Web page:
BiographyI began as an economic historian with broad interdisciplinary interests. I became frustrated at how hard it was to find relevant information across disciplines. A presentation to the Association for Interdisciplinary Studies encouraged me to write many books and articles about how to perform interdisciplinary research, teaching, and program administration. One barrier to interdisciplinarity is the way that our libraries and other information repositories organize information in disciplinary silos. I thus entered the field of Knowledge Organization where I found that my interdisciplinary experiences provided an entry into key debates in that field. World history allows me to combine all of these interests. My Making Sense of World History was inspired by an observation I came across that instructors and students in the field struggle to render the courses coherent. I have always believed that we can and should carefully draw lessons from history. The last chapter of my book did so. When I was coincidentally encouraged to investigate the possibility of a Future Studies course at my university, I was inspired to draft Making Sense of the Future, a book that integrates my expertise in history, interdisciplinarity, and knowledge organization.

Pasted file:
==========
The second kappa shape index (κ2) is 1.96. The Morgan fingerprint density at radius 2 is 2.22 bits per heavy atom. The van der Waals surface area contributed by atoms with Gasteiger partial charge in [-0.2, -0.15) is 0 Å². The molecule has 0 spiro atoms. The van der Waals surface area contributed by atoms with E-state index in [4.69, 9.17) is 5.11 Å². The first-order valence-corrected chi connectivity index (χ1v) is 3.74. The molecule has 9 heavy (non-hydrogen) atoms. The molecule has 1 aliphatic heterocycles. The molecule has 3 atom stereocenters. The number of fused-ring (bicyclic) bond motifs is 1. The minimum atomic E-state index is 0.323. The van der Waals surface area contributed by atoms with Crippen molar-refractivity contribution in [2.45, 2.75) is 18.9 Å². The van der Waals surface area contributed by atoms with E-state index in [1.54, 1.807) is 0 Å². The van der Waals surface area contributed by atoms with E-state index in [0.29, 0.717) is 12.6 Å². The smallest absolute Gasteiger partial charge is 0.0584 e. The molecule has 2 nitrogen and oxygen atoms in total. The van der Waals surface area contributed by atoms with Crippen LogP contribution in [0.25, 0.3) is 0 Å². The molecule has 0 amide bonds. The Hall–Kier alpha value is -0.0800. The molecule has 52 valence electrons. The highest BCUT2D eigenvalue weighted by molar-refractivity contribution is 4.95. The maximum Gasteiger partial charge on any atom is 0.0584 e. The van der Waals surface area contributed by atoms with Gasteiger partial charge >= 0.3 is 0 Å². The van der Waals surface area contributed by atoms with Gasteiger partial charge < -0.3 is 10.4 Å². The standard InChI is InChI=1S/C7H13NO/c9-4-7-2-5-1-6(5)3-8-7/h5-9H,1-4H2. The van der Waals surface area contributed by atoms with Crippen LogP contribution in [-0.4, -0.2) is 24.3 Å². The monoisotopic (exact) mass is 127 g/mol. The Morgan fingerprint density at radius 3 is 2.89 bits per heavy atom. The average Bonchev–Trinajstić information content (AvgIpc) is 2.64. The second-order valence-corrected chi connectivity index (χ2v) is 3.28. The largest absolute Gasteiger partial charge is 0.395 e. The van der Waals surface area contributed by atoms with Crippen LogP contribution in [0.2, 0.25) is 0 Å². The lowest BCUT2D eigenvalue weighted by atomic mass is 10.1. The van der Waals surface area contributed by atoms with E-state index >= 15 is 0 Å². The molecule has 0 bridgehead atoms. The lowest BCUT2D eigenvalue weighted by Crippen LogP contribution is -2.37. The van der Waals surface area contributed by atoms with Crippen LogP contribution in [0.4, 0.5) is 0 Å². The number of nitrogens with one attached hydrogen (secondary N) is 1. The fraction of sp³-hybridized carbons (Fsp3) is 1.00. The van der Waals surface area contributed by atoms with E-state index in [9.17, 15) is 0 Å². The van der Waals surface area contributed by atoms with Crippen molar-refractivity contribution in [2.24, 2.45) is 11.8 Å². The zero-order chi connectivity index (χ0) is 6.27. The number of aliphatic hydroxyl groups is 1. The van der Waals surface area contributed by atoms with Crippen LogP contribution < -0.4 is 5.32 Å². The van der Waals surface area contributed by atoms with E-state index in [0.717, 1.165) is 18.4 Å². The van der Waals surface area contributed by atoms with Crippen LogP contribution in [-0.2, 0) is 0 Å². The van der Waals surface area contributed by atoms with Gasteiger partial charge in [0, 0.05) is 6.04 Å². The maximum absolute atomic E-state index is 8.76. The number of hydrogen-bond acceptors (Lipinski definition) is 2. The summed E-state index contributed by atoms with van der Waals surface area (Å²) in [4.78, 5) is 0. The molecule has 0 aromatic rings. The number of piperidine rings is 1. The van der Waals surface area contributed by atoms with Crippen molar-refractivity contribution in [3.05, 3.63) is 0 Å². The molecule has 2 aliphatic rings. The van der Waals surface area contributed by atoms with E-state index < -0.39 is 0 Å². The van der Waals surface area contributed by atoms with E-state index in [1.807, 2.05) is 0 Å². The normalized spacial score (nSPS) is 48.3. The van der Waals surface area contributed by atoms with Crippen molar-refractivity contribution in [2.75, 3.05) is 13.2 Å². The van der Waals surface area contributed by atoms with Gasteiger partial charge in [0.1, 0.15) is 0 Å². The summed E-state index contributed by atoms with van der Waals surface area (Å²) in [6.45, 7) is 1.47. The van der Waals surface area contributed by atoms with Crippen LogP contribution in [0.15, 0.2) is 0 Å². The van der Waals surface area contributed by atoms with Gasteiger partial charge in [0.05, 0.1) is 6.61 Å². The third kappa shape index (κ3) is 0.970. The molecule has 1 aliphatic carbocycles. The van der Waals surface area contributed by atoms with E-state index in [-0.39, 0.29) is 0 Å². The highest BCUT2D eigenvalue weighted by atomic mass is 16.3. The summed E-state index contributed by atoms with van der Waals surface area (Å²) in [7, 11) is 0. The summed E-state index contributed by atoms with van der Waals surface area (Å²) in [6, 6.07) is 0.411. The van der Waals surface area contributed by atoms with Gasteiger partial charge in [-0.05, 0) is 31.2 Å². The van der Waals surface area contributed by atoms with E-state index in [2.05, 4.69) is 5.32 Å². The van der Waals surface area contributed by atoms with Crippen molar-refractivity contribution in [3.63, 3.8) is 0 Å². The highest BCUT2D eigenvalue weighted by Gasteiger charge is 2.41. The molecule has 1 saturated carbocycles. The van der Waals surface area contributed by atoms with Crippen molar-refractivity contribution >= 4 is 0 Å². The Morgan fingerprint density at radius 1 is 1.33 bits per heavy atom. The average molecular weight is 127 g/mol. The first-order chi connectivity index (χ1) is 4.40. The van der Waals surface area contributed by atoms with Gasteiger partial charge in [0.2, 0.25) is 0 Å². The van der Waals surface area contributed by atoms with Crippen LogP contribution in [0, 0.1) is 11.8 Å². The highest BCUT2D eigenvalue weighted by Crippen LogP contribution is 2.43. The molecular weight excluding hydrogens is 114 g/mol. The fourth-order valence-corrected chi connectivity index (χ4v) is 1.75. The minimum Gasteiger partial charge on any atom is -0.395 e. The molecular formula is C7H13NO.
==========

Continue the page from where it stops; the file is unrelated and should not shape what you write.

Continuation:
I have followed my curiosity where it has taken me. Looking back, I see a logical flow to my research that was not always obvious at the time.
Areas of Research / Professional Expertise
These days my main interest is travel, sometimes with my adult children. I curl a bit, though not during the pandemic. I occasionally play poker. I purposely avoid cluttering my life with too many activities. I increasingly appreciate the little things in life.
Published: Dec 03, 2020 by World History Connected
Authors: Rick Szostak
The article outlined my early thoughts on how to provide more coherence to the study of World History.